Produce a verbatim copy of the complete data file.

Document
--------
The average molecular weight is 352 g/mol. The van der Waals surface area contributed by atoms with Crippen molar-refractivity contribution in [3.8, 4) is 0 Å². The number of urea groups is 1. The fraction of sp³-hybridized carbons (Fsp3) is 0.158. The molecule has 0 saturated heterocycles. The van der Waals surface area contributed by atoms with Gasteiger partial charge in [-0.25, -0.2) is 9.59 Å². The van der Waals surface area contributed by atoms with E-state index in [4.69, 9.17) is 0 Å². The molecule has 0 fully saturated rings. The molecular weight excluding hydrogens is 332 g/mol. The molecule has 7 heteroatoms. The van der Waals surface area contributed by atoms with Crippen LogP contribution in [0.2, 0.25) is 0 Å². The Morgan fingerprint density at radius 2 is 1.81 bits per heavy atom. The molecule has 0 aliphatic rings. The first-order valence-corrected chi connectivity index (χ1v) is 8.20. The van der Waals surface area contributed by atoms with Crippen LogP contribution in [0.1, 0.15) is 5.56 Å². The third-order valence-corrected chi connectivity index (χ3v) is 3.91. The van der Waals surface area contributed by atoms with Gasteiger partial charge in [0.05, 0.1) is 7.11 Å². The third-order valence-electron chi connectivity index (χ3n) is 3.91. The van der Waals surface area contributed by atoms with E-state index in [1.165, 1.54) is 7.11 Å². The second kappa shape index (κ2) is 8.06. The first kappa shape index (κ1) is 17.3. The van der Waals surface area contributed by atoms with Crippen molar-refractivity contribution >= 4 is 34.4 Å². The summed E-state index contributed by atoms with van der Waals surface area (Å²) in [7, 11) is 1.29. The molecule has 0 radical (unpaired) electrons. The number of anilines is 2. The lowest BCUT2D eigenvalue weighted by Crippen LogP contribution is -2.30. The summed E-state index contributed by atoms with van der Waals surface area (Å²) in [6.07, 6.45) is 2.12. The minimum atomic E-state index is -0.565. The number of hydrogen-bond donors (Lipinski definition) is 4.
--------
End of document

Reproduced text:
The average molecular weight is 352 g/mol. The van der Waals surface area contributed by atoms with Crippen molar-refractivity contribution in [3.8, 4) is 0 Å². The number of urea groups is 1. The fraction of sp³-hybridized carbons (Fsp3) is 0.158. The molecule has 0 saturated heterocycles. The van der Waals surface area contributed by atoms with Gasteiger partial charge in [-0.25, -0.2) is 9.59 Å². The van der Waals surface area contributed by atoms with E-state index in [4.69, 9.17) is 0 Å². The molecule has 0 fully saturated rings. The molecular weight excluding hydrogens is 332 g/mol. The molecule has 7 heteroatoms. The van der Waals surface area contributed by atoms with Crippen LogP contribution in [0.2, 0.25) is 0 Å². The Morgan fingerprint density at radius 2 is 1.81 bits per heavy atom. The molecule has 0 aliphatic rings. The first-order valence-corrected chi connectivity index (χ1v) is 8.20. The van der Waals surface area contributed by atoms with Crippen LogP contribution in [0.1, 0.15) is 5.56 Å². The third-order valence-corrected chi connectivity index (χ3v) is 3.91. The van der Waals surface area contributed by atoms with Gasteiger partial charge in [0.05, 0.1) is 7.11 Å². The third-order valence-electron chi connectivity index (χ3n) is 3.91. The van der Waals surface area contributed by atoms with E-state index in [1.165, 1.54) is 7.11 Å². The second kappa shape index (κ2) is 8.06. The first kappa shape index (κ1) is 17.3. The van der Waals surface area contributed by atoms with Crippen molar-refractivity contribution >= 4 is 34.4 Å². The summed E-state index contributed by atoms with van der Waals surface area (Å²) in [7, 11) is 1.29. The molecule has 0 radical (unpaired) electrons. The number of anilines is 2. The lowest BCUT2D eigenvalue weighted by Crippen LogP contribution is -2.30. The summed E-state index contributed by atoms with van der Waals surface area (Å²) in [6.07, 6.45) is 2.12. The minimum atomic E-state index is -0.565. The number of hydrogen-bond donors (Lipinski definition) is 4.